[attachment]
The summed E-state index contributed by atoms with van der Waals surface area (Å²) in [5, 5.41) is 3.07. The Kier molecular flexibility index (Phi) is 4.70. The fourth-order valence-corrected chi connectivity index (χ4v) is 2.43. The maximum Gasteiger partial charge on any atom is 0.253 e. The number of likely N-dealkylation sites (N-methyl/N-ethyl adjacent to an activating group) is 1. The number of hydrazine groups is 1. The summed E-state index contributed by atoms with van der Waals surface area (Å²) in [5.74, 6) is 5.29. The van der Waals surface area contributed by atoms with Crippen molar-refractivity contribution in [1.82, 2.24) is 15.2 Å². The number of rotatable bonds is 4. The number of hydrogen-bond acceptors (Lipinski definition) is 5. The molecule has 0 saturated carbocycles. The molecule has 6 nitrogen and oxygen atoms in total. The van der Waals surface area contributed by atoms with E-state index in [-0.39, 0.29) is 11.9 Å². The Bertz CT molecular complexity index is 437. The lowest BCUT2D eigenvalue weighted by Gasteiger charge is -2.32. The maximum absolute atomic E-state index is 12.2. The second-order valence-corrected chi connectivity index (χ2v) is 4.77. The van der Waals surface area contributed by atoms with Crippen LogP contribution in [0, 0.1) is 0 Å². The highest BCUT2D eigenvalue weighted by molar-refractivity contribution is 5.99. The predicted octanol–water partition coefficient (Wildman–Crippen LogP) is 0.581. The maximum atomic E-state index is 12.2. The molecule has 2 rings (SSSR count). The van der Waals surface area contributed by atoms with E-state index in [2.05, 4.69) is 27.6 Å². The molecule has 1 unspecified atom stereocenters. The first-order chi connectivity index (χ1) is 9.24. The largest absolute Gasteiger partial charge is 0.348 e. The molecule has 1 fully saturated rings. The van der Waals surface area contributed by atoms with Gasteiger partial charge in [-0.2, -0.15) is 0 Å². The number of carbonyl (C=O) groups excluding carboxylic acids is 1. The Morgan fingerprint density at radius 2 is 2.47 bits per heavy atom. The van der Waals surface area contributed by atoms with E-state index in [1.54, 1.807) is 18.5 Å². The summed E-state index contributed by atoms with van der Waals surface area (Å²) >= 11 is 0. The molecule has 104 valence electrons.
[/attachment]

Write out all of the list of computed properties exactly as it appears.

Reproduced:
The summed E-state index contributed by atoms with van der Waals surface area (Å²) in [5, 5.41) is 3.07. The Kier molecular flexibility index (Phi) is 4.70. The fourth-order valence-corrected chi connectivity index (χ4v) is 2.43. The maximum Gasteiger partial charge on any atom is 0.253 e. The number of likely N-dealkylation sites (N-methyl/N-ethyl adjacent to an activating group) is 1. The number of hydrazine groups is 1. The summed E-state index contributed by atoms with van der Waals surface area (Å²) in [5.74, 6) is 5.29. The van der Waals surface area contributed by atoms with Crippen molar-refractivity contribution in [1.82, 2.24) is 15.2 Å². The number of rotatable bonds is 4. The number of hydrogen-bond acceptors (Lipinski definition) is 5. The molecule has 0 saturated carbocycles. The molecule has 6 nitrogen and oxygen atoms in total. The van der Waals surface area contributed by atoms with E-state index in [-0.39, 0.29) is 11.9 Å². The Bertz CT molecular complexity index is 437. The lowest BCUT2D eigenvalue weighted by Gasteiger charge is -2.32. The maximum absolute atomic E-state index is 12.2. The second-order valence-corrected chi connectivity index (χ2v) is 4.77. The van der Waals surface area contributed by atoms with Crippen LogP contribution in [0, 0.1) is 0 Å². The highest BCUT2D eigenvalue weighted by molar-refractivity contribution is 5.99. The predicted octanol–water partition coefficient (Wildman–Crippen LogP) is 0.581. The maximum atomic E-state index is 12.2. The molecule has 2 rings (SSSR count). The van der Waals surface area contributed by atoms with E-state index in [2.05, 4.69) is 27.6 Å². The molecule has 1 unspecified atom stereocenters. The first-order chi connectivity index (χ1) is 9.24. The largest absolute Gasteiger partial charge is 0.348 e. The molecule has 1 fully saturated rings. The van der Waals surface area contributed by atoms with Gasteiger partial charge in [-0.2, -0.15) is 0 Å². The number of carbonyl (C=O) groups excluding carboxylic acids is 1. The Morgan fingerprint density at radius 2 is 2.47 bits per heavy atom. The van der Waals surface area contributed by atoms with E-state index in [1.54, 1.807) is 18.5 Å². The summed E-state index contributed by atoms with van der Waals surface area (Å²) >= 11 is 0. The molecule has 104 valence electrons.